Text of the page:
I have reviewed Max Lucado’s upcoming book, 3:16: The Numbers of Hope (a review I’ve also posted here). A guaranteed bestseller that is going to receive massive publicity, this book is an examination of John 3:16. Though not without its strengths, the book suffers by not defining the target audience. This leads the author to make promises that are not his to make. I have also reviewed Quiet Strength, the autobiography of Tony Dungy, head coach of the Indianapolis Colts. Dungy is a Christian who is very outspoken about his faith and this biography tells his story. Finally, I’ve added a review of A Taste of Heaven by R.C. Sproul.

From Scott Lamb comes a review of Foundations of Grace, the first volume of Steve Lawson’s series (five volumes are planned) dealing with the history of Reformed theology.

And finally, Colin Adams brings a review of Simple Church by Thom Rainer and Eric Geiger. He says, “This is not to say there is nothing helpful in the book. … Church is never truly simple, and Simple Church over-reaches by claiming that it is “returning to God’s process for making disciples.” (book subtitle). Put simply? Gain insights from this book; don’t build your ecclesiology on it.”

You know we’ll be back next Tuesday with more reviews…

August 23, 2007

An interview with the editors of the Reformed Expository Commentary series.

There have been a few times in the past few months that I’ve mentioned the Reformed Expository Commentary Series. This is a growing series of commentaries written from a distinctly Reformed perspective and targeted at both pastors and laypersons. Having used these commentaries for both research and personal devotions, I am very enthusiastic about them and am anxious to spread the word.

To that end I recently took the opportunity to ask the editors, Richard Phillips and Phillip Ryken, a few questions about the series—who it is for, how it can be used, how it has been created, and what the future holds for it. (Note: Phillips’ reply was sufficiently sufficient that, with the exception of the digs at his age, Ryken chose to simply give it an “amen.”)

Read to the end for a special (and exclusive) download from this series!


Tim Challies: Tell me about this Reformed Expository Commentary series: Why did you decide to produce this series of commentaries? With so many commentaries available, what niche did you anticipate this series filling? What makes them unique?

Richard Phillips: I think this kind of large project inevitably flows from one’s own experience. Long before I was a minister, I found that substantive biblical exposition was the most useful devotional material. Too many “devotionals” are simply too short or do not ground their teaching in the text of Scripture. I began the practice of reading the kind of Bible exposition authored by James Boice, Martyn Lloyd-Jones, Spurgeon, or some other theologian/preacher and have been enormously blessed by this practice. So my interest in this kind of commentary flows from my own benefit both as an individual and as a preacher from this kind of Bible exposition. I think most of us write the kind of books that we like, and we are writing the kind of commentaries we find most beneficial ourselves. (I already find that if an REC volume is available for a book of the Bible I am preaching, it is the first one I turn to.) Lastly, we are aware that not all preachers – and almost all lay Bible teachers – are able to devote themselves to study to the extent that we are able. So we want to make convenient to others the best from the wide range of study that we are able to do. Our goal all along has not only been to produce excellent and accurate commentaries, but also eminently useful commentaries.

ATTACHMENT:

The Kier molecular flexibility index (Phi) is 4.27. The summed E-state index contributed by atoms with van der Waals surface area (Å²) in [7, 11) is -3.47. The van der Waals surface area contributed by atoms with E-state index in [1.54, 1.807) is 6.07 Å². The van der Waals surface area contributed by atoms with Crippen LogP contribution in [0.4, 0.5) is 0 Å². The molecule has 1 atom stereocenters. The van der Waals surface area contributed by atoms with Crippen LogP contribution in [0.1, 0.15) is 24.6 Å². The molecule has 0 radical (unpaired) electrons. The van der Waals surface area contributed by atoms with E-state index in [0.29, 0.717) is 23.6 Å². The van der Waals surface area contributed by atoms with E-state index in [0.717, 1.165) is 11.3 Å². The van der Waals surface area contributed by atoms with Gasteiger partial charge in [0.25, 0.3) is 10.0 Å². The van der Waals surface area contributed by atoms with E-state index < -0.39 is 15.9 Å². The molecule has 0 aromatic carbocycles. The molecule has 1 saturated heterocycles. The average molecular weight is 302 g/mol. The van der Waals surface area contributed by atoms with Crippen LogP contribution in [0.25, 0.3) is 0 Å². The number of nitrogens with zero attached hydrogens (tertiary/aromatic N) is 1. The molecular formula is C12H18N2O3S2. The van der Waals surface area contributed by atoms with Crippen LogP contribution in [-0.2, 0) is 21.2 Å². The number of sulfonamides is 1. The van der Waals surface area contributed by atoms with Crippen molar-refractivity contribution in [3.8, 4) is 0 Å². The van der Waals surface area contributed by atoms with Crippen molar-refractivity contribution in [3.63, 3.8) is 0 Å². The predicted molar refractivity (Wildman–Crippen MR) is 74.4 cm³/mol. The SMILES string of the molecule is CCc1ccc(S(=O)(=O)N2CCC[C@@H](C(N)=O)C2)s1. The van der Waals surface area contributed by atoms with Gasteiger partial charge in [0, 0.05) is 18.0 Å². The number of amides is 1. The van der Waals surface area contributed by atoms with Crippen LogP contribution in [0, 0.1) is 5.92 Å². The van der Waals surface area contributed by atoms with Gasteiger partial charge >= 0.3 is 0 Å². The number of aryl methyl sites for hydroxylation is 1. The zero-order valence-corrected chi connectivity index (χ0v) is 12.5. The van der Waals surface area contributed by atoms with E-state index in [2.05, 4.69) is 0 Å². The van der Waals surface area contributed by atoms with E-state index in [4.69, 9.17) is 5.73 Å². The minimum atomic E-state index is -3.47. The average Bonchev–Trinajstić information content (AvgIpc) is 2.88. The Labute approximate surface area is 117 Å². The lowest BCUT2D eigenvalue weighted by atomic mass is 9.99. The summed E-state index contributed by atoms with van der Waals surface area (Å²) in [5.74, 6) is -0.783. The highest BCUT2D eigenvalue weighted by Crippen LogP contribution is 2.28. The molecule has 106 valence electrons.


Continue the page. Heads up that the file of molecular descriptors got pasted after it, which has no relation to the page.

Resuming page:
It undoubtedly is not by chance that the two series editors, Phil Ryken and I, are both proteges of the late James Montgomery Boice, who was known for accessible, doctrinal, and practical Bible commentaries. We wanted to carry forth that kind of work into our generation. In fact, the REC series had its genesis in conversations Phil and I had when we were preaching together at Tenth Presbyterian Church. Our goal all along has not only been to produce excellent and accurate commentaries, but also eminently useful commentaries.Dr. Boice had recently died and we were giving counsel to his wife, Linda, about his literary legacy. Meanwhile we both had been writing books of biblical exposition and were thinking about how to best direct our expository preaching ministries into our writing ministries. It was obvious to us that we should not co-opt the Boice series, and also that our writing ministries were distinct from his in the sense of being more than just duplicating Boice’s work. We both wanted to make original contributions both in the pulpit and in the books. We ended up deciding to work together and to bring in others who could make outstanding contributions both as editors and authors. It was also providentially the case that both Phil and I were emerging out of our “apprentice” years, ready to seek to do our best work and hoping to have a good many years ahead of us to do it. So the idea of a large-scale project like this commended itself.

As for the need for this kind of commentary series, I think of several answers. First of all, most preachers and Bible-study teachers know that while there are usually an abundance of academic commentaries available, there often is very little of use that goes beyond exegesis to exposition (that is, that goes beyond answering the technical questions but actually proclaims and applies the passage). What is available is always worth its weight in gold. So we hope at least to partially fill this need with a series that (d.v.) covers the whole Bible. Secondly, when it comes to the commitments that we cherish, there is actually very little available elsewhere. Mainly, I am referring to a Christ-centered reading of the Bible and a vigorously Reformed doctrinal stance. I remember doing a paper in seminary on Jacob wrestling with God in Genesis 32, and not finding a single commentary in the seminary library that made any reference to Jesus Christ from this passage. So we want to provide robustly Reformed and Christ-centered commentaries to the church. Thirdly, we believe that the theology of the church is best performed in the pulpit of the church. We are grateful for the work of many outstanding and faithful academics, but we also want to see the church pulpit play a more vocal role in biblical theology.